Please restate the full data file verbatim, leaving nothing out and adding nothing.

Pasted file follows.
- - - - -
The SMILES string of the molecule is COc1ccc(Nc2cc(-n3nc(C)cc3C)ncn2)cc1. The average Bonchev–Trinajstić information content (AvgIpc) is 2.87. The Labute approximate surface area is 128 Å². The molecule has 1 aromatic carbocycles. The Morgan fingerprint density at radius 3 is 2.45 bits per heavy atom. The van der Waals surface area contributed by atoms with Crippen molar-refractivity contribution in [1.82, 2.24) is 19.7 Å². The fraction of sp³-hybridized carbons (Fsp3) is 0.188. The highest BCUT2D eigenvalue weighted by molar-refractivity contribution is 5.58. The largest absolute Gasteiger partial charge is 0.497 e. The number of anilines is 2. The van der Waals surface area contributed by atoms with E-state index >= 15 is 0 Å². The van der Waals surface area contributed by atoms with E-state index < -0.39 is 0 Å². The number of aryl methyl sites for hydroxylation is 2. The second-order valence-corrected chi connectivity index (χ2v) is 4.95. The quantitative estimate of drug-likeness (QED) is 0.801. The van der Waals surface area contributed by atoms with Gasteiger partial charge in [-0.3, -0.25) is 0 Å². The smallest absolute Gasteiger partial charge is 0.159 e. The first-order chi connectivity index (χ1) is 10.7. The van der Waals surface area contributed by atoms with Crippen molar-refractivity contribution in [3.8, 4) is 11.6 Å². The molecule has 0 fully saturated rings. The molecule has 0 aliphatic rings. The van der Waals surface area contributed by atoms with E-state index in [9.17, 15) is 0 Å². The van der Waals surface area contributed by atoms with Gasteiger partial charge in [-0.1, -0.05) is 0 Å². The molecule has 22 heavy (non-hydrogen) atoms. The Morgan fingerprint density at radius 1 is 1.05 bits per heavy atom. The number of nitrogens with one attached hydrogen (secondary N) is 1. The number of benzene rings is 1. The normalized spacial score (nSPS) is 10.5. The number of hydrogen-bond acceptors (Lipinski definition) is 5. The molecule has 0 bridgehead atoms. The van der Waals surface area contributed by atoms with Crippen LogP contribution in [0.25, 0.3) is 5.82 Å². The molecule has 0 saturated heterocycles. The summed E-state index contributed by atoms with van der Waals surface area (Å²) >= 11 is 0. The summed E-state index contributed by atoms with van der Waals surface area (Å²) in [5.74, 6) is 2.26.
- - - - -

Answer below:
The SMILES string of the molecule is COc1ccc(Nc2cc(-n3nc(C)cc3C)ncn2)cc1. The average Bonchev–Trinajstić information content (AvgIpc) is 2.87. The Labute approximate surface area is 128 Å². The molecule has 1 aromatic carbocycles. The Morgan fingerprint density at radius 3 is 2.45 bits per heavy atom. The van der Waals surface area contributed by atoms with Crippen molar-refractivity contribution in [1.82, 2.24) is 19.7 Å². The fraction of sp³-hybridized carbons (Fsp3) is 0.188. The highest BCUT2D eigenvalue weighted by molar-refractivity contribution is 5.58. The largest absolute Gasteiger partial charge is 0.497 e. The number of anilines is 2. The van der Waals surface area contributed by atoms with E-state index >= 15 is 0 Å². The van der Waals surface area contributed by atoms with E-state index < -0.39 is 0 Å². The number of aryl methyl sites for hydroxylation is 2. The second-order valence-corrected chi connectivity index (χ2v) is 4.95. The quantitative estimate of drug-likeness (QED) is 0.801. The van der Waals surface area contributed by atoms with Gasteiger partial charge in [-0.3, -0.25) is 0 Å². The smallest absolute Gasteiger partial charge is 0.159 e. The first-order chi connectivity index (χ1) is 10.7. The van der Waals surface area contributed by atoms with Crippen molar-refractivity contribution in [3.8, 4) is 11.6 Å². The molecule has 0 fully saturated rings. The molecule has 0 aliphatic rings. The van der Waals surface area contributed by atoms with E-state index in [9.17, 15) is 0 Å². The van der Waals surface area contributed by atoms with Gasteiger partial charge in [-0.1, -0.05) is 0 Å². The molecule has 22 heavy (non-hydrogen) atoms. The Morgan fingerprint density at radius 1 is 1.05 bits per heavy atom. The number of nitrogens with one attached hydrogen (secondary N) is 1. The number of benzene rings is 1. The normalized spacial score (nSPS) is 10.5. The number of hydrogen-bond acceptors (Lipinski definition) is 5. The molecule has 0 bridgehead atoms. The van der Waals surface area contributed by atoms with Crippen LogP contribution in [0.25, 0.3) is 5.82 Å². The molecule has 0 saturated heterocycles. The summed E-state index contributed by atoms with van der Waals surface area (Å²) >= 11 is 0. The summed E-state index contributed by atoms with van der Waals surface area (Å²) in [5.74, 6) is 2.26.